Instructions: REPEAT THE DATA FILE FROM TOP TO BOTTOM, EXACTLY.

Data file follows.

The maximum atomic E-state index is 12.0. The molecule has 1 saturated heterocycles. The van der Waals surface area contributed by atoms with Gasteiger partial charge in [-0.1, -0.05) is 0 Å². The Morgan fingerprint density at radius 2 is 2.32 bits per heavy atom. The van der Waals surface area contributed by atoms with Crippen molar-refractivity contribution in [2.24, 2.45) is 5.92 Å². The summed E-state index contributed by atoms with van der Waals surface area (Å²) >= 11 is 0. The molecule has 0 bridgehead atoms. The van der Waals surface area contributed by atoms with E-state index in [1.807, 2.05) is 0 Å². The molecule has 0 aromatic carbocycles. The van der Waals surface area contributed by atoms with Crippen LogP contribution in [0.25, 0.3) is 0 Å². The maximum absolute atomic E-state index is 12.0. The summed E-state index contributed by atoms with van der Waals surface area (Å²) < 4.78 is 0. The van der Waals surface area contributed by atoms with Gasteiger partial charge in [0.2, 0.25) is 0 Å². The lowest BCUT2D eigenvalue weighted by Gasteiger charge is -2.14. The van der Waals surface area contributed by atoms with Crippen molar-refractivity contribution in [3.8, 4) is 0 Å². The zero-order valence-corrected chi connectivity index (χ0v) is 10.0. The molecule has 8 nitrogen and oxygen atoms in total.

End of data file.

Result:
The maximum atomic E-state index is 12.0. The molecule has 1 saturated heterocycles. The van der Waals surface area contributed by atoms with Gasteiger partial charge in [-0.1, -0.05) is 0 Å². The Morgan fingerprint density at radius 2 is 2.32 bits per heavy atom. The van der Waals surface area contributed by atoms with Crippen molar-refractivity contribution in [2.24, 2.45) is 5.92 Å². The summed E-state index contributed by atoms with van der Waals surface area (Å²) >= 11 is 0. The molecule has 0 bridgehead atoms. The van der Waals surface area contributed by atoms with E-state index in [1.807, 2.05) is 0 Å². The molecule has 0 aromatic carbocycles. The van der Waals surface area contributed by atoms with Crippen LogP contribution in [0.25, 0.3) is 0 Å². The maximum absolute atomic E-state index is 12.0. The summed E-state index contributed by atoms with van der Waals surface area (Å²) < 4.78 is 0. The van der Waals surface area contributed by atoms with Gasteiger partial charge in [0.2, 0.25) is 0 Å². The lowest BCUT2D eigenvalue weighted by Gasteiger charge is -2.14. The van der Waals surface area contributed by atoms with Crippen molar-refractivity contribution in [3.8, 4) is 0 Å². The zero-order valence-corrected chi connectivity index (χ0v) is 10.0. The molecule has 8 nitrogen and oxygen atoms in total.